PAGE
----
Counselors say seniors exploring reverse mortgages in economic downturn

Housing counselors say more senior citizens are looking into taking out reverse mortgages on their homes to make it through this economic crisis. 

While a reverse mortgage can provide seniors needed cash, consumer advocates warn seniors can end up deep in debt, or even lose their homes.

A reverse mortgage is a type of home equity loan for people 62 and up.  

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"Before I knew it they were sending me a letter saying they were about to foreclose on the property," said Edith Reedy about her father's reverse mortgage. 

Right after her father's death, Reedy says her family had to find a way to buy her father's home back from his reverse mortgage to keep it in the family.

As 401k's have plummeted along with the stock market in recent weeks, local housing counselors say seniors are calling them, inquiring about reverse mortgages.  Housing counselors tell us more seniors are inquiring about reverse mortgages.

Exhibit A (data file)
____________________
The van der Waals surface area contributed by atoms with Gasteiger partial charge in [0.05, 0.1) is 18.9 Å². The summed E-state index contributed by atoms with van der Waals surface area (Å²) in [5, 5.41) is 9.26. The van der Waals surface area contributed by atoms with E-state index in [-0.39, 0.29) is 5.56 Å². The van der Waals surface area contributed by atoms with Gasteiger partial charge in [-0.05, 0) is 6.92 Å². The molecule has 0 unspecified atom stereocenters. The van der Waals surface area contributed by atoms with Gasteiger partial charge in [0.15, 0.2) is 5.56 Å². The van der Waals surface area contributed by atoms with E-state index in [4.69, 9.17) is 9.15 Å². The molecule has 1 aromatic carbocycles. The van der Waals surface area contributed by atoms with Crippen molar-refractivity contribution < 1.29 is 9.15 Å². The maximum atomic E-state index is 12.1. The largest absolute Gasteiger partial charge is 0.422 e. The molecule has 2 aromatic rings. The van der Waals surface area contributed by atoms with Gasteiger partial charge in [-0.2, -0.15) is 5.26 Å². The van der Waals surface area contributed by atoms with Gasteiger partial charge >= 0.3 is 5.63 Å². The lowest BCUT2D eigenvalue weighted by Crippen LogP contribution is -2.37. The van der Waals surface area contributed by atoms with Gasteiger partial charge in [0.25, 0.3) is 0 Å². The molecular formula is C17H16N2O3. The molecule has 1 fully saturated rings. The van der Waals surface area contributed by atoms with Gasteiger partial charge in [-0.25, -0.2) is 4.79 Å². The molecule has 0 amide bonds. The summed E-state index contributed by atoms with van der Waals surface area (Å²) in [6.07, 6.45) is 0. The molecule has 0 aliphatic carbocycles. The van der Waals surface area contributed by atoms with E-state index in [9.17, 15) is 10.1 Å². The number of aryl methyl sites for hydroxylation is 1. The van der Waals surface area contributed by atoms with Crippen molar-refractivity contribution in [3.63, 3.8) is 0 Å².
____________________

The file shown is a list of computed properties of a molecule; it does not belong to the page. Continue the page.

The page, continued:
Said Sherrie Young, Executive Director and housing counselor with Credit Coalition, "They're at the age where they're drawing down interest from their investments and they're worried that this money is going to stop."

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While reverse mortgages can offer seniors a lifeline, consumer advocates point out they come with origination fees, closing costs, mortgage insurance premiums, and interest.  Plus the borrower must keep homeowners insurance and property taxes paid up, while the home equity decreases, sometimes to zero. 

"By the time you pass on or want to sell your property in the future, you may not have the proceeds to move on with, or to leave for your heirs or your estate," said Young.

"I lost my father and then my mother in 2018, so it was just like bam, bam, bam, and in the midst of it all, trying to deal with this, too," said Reedy.  "it was very stressful." 

Lenders offer a variety of different types of reverse mortgages.  Homeowners should explore the options and know the costs of the loan.  

Borrowers are required to get reverse mortgage counseling from an agency approved by the U.S. Department of Housing and Urban Development.  You'll find a list of approved counselors here.